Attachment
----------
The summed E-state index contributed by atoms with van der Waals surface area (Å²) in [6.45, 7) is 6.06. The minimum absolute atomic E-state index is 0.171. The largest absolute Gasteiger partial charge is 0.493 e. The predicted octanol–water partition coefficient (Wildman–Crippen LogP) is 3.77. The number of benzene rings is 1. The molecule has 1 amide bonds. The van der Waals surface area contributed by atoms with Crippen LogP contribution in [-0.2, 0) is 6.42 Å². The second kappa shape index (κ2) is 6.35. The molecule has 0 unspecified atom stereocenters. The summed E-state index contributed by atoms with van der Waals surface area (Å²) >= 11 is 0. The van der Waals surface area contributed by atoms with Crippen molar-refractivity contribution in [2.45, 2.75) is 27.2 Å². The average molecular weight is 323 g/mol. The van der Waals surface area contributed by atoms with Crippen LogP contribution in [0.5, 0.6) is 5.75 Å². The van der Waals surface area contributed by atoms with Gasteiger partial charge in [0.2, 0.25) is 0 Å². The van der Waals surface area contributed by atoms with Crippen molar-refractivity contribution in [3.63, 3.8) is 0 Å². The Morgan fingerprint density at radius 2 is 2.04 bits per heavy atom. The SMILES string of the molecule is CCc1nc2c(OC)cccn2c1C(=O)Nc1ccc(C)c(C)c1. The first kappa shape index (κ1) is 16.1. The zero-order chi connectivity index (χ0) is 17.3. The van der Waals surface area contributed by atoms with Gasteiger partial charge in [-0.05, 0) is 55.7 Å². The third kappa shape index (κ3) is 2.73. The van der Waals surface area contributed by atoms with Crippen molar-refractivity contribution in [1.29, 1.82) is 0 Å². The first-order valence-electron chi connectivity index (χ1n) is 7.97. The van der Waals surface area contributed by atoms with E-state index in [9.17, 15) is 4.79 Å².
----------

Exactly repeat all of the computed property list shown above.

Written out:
The summed E-state index contributed by atoms with van der Waals surface area (Å²) in [6.45, 7) is 6.06. The minimum absolute atomic E-state index is 0.171. The largest absolute Gasteiger partial charge is 0.493 e. The predicted octanol–water partition coefficient (Wildman–Crippen LogP) is 3.77. The number of benzene rings is 1. The molecule has 1 amide bonds. The van der Waals surface area contributed by atoms with Crippen LogP contribution in [-0.2, 0) is 6.42 Å². The second kappa shape index (κ2) is 6.35. The molecule has 0 unspecified atom stereocenters. The summed E-state index contributed by atoms with van der Waals surface area (Å²) >= 11 is 0. The van der Waals surface area contributed by atoms with Crippen molar-refractivity contribution in [2.45, 2.75) is 27.2 Å². The average molecular weight is 323 g/mol. The van der Waals surface area contributed by atoms with Crippen LogP contribution in [0.5, 0.6) is 5.75 Å². The van der Waals surface area contributed by atoms with Gasteiger partial charge in [0.2, 0.25) is 0 Å². The van der Waals surface area contributed by atoms with Crippen molar-refractivity contribution in [3.63, 3.8) is 0 Å². The Morgan fingerprint density at radius 2 is 2.04 bits per heavy atom. The SMILES string of the molecule is CCc1nc2c(OC)cccn2c1C(=O)Nc1ccc(C)c(C)c1. The first kappa shape index (κ1) is 16.1. The zero-order chi connectivity index (χ0) is 17.3. The van der Waals surface area contributed by atoms with Gasteiger partial charge in [-0.05, 0) is 55.7 Å². The third kappa shape index (κ3) is 2.73. The van der Waals surface area contributed by atoms with Crippen molar-refractivity contribution in [1.29, 1.82) is 0 Å². The first-order valence-electron chi connectivity index (χ1n) is 7.97. The van der Waals surface area contributed by atoms with E-state index in [9.17, 15) is 4.79 Å².